After finding the function that sets the extended attributes on Solaris, the following patch was created:

— compat.c Tue Aug 23 13:24:33 2011
+++ compat_new.c Tue Aug 23 13:24:49 2011
@@ -193,7 +193,7 @@
int attrfd = -1;
int ret = 0;

attrfd = attropen (path, key, flags|O_CREAT|O_WRONLY, 0777);
if (attrfd >= 0) {
ftruncate (attrfd, 0);
@@ -200,13 +200,16 @@
ret = write (attrfd, value, size);
close (attrfd);
} else {
– if (errno != ENOENT)
– gf_log (“libglusterfs”, GF_LOG_ERROR,
+ if(!strcmp(key,”SUNWattr_ro”)&&!strcmp(key,”SUNWattr_rw”)) {
+ if (errno != ENOENT)
+ gf_log (“libglusterfs”, GF_LOG_ERROR,
“Couldn’t set extended attribute for %s (%d)”,
path, errno);
– return -1;
+ return -1;
+ }
+ return 0;

return 0;

The patch simply ignores the two Solaris specific extended attributes (SUNWattr_ro and SUNWattr_rw), and returns a ‘0’ to the posix layer instead of a ‘-1’ if either of these is encountered.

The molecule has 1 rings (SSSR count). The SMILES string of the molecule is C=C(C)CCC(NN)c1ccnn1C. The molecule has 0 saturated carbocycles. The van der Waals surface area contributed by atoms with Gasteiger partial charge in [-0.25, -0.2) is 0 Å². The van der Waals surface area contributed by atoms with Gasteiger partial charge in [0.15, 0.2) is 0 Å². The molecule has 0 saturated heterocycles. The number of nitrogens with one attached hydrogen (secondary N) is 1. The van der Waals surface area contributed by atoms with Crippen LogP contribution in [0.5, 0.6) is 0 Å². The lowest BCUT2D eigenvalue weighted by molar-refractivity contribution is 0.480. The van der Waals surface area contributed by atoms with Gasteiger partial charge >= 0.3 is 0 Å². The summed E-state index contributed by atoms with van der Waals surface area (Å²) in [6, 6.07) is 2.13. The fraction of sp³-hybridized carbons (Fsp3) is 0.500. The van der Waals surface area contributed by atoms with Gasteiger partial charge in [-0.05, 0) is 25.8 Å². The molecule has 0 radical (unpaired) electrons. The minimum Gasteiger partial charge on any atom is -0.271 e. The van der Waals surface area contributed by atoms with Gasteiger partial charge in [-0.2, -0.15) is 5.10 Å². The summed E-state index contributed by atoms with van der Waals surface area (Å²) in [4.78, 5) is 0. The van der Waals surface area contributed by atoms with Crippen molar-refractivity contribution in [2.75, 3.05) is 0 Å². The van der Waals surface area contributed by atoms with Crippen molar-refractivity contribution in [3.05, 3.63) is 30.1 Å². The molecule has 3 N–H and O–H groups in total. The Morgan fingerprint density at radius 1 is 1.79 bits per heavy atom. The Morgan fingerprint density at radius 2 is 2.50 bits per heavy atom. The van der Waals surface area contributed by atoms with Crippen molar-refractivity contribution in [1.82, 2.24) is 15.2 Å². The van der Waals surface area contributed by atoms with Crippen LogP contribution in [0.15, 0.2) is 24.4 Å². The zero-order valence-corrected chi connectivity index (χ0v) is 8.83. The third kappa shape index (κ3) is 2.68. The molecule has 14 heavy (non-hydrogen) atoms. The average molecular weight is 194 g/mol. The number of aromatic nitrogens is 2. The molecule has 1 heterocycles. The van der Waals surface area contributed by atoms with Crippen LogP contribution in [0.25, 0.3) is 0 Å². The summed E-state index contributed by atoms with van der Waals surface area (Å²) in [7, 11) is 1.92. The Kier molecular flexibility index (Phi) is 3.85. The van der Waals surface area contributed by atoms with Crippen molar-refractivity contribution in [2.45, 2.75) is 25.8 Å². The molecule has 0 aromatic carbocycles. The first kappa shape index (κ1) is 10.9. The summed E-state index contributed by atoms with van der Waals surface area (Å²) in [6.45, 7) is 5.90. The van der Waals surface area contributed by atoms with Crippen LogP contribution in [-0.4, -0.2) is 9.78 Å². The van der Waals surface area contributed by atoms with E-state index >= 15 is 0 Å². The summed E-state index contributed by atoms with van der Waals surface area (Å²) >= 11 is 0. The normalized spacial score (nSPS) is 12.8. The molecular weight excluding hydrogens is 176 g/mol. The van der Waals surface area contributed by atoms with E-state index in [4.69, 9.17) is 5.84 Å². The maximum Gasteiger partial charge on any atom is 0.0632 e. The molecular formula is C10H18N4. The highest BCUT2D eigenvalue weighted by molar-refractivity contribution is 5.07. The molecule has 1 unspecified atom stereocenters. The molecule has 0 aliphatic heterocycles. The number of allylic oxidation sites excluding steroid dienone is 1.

We’ve been running this code change on both Solaris nodes for several days and so far so good, the errors are gone and replicate and AFR both seem to be working very well.

brtfs: Overview and Performance video

Here is a link to a nice video presentation that was given by Douglas Fuller at LUG 2011. The 25 minute video provides an updated overview of the btrfs feature set, areas in which btrfs still needs some further development, and then goes on to provide some detailed discussion on various benchmarks Doug was able to gather during his time spent with the file system.

The second half of the video features Johann Lombardi going into even further detail about btfrs internals.